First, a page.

- Professional News
- 28 June 2012
New Tax Treaty between Denmark and China
During Chinese President Hu Jintao's recent visit to Denmark, a number of agreements were concluded between Danish and Chinese parties, including a new tax treaty replacing the treaty concluded in 1986. If the Danish as well as Chinese implementation is completed by the end of 2012, the new treaty may come into force on 1 January 2013.
The new treaty is intended to facilitate investments to and from China while making Denmark a hub for Euro-Chinese trading relations. Particularly interesting is the amendments made by the new treaty to the definition of permanent establishment and the taxation of dividends.
According to the 1986 tax treaty, dividends may be taxed at a rate of up to 10 percent in the source country. The new tax treaty reduces the applicable tax rate to 5 percent provided that the recipient is a corporate shareholder holding at least 25 percent of the shares in the distributing company. For all other shareholders, the applicable tax rate continues to be 10 percent.
No Danish withholding tax will be levied on qualifying distributions to China. To our knowledge, the 5 percent tax rate is among the lowest withholding tax rates available in any tax treaty yet concluded by China.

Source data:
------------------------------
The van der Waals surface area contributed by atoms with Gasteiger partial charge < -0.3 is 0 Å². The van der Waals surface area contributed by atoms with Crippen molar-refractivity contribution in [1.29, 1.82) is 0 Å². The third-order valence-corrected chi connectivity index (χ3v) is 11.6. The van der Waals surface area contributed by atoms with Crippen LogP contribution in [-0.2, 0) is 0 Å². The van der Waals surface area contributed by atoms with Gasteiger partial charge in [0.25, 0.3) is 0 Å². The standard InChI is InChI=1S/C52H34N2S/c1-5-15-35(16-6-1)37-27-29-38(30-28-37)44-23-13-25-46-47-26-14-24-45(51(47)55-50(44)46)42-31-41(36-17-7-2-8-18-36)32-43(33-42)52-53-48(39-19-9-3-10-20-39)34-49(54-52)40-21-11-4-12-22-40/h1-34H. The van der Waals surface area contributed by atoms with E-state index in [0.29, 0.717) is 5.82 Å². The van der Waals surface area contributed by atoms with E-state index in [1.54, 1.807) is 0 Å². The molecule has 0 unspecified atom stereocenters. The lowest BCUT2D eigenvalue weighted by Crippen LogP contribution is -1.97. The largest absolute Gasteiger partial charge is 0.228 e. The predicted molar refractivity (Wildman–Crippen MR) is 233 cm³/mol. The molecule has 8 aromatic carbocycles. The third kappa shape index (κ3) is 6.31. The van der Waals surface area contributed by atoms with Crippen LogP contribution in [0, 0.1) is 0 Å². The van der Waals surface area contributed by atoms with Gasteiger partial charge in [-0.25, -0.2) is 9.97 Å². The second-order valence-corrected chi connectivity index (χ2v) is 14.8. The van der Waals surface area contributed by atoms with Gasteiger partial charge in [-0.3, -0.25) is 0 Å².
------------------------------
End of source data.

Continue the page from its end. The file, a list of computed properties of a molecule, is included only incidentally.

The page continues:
Under the 1986 treaty, a building site only constitutes a permanent establishment if activities continue for more than six months, while installations (including ships and drilling rigs) may constitute a permanent establishment if used for exploration or recovery of hydrocarbons for a period of more than three months.
The new tax treaty entails that, unless either activity extends beyond a twelve month period, no permanent establishment is created.
Benefitting from the new tax treaty
The new tax treaty between Denmark and China grants favourable possibilities for Chinese investors in Europe as well as for European investors in China. Investors may benefit from the extensive Danish tax treaty network, often allowing for dividends to be streamed through Danish entities with no Danish withholding tax. Denmark may therefore prove an attractive base for investments to and from China.
Through our Chinese Desk in Copenhagen and our representative office in Shanghai, Bech-Bruun has obtained significant experience advising both European and Chinese clients.